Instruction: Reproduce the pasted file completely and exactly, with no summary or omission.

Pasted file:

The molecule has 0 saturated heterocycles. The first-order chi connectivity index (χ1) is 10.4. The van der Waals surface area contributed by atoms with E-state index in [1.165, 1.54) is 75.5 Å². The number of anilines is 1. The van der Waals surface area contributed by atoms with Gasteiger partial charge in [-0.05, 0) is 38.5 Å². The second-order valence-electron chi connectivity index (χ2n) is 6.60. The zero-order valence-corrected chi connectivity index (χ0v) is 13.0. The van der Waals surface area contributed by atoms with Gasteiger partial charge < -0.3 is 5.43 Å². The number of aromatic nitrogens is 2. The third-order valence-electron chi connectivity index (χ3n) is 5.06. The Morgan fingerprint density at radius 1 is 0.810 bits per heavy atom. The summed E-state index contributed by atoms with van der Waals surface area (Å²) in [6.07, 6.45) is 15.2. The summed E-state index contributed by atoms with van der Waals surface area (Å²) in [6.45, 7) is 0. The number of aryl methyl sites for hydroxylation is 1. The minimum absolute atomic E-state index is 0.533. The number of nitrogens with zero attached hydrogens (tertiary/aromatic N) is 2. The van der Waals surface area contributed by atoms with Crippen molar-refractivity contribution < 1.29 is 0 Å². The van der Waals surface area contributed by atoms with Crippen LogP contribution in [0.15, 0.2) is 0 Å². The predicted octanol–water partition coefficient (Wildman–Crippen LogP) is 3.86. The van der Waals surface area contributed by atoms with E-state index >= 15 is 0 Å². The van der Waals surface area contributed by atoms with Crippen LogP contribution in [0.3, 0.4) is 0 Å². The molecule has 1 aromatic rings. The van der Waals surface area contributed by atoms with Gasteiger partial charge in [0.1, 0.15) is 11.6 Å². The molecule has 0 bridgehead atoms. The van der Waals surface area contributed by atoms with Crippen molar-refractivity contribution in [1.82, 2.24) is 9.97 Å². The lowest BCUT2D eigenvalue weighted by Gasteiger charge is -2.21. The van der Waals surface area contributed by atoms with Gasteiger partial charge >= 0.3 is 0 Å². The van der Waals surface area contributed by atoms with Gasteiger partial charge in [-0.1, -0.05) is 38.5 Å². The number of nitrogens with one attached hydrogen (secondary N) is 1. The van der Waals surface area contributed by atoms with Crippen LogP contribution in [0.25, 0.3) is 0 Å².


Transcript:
The molecule has 0 saturated heterocycles. The first-order chi connectivity index (χ1) is 10.4. The van der Waals surface area contributed by atoms with E-state index in [1.165, 1.54) is 75.5 Å². The number of anilines is 1. The van der Waals surface area contributed by atoms with Gasteiger partial charge in [-0.05, 0) is 38.5 Å². The second-order valence-electron chi connectivity index (χ2n) is 6.60. The zero-order valence-corrected chi connectivity index (χ0v) is 13.0. The van der Waals surface area contributed by atoms with Gasteiger partial charge < -0.3 is 5.43 Å². The number of aromatic nitrogens is 2. The third-order valence-electron chi connectivity index (χ3n) is 5.06. The Morgan fingerprint density at radius 1 is 0.810 bits per heavy atom. The summed E-state index contributed by atoms with van der Waals surface area (Å²) in [6.07, 6.45) is 15.2. The summed E-state index contributed by atoms with van der Waals surface area (Å²) in [6.45, 7) is 0. The number of aryl methyl sites for hydroxylation is 1. The minimum absolute atomic E-state index is 0.533. The number of nitrogens with zero attached hydrogens (tertiary/aromatic N) is 2. The van der Waals surface area contributed by atoms with Crippen molar-refractivity contribution < 1.29 is 0 Å². The van der Waals surface area contributed by atoms with Crippen LogP contribution in [0.15, 0.2) is 0 Å². The predicted octanol–water partition coefficient (Wildman–Crippen LogP) is 3.86. The van der Waals surface area contributed by atoms with E-state index >= 15 is 0 Å². The van der Waals surface area contributed by atoms with Crippen LogP contribution in [0.3, 0.4) is 0 Å². The molecule has 1 aromatic rings. The van der Waals surface area contributed by atoms with Gasteiger partial charge in [0.1, 0.15) is 11.6 Å². The molecule has 0 bridgehead atoms. The van der Waals surface area contributed by atoms with Crippen molar-refractivity contribution in [1.82, 2.24) is 9.97 Å². The lowest BCUT2D eigenvalue weighted by Gasteiger charge is -2.21. The van der Waals surface area contributed by atoms with Gasteiger partial charge >= 0.3 is 0 Å². The van der Waals surface area contributed by atoms with Gasteiger partial charge in [-0.1, -0.05) is 38.5 Å². The number of nitrogens with one attached hydrogen (secondary N) is 1. The van der Waals surface area contributed by atoms with Crippen LogP contribution in [0.25, 0.3) is 0 Å².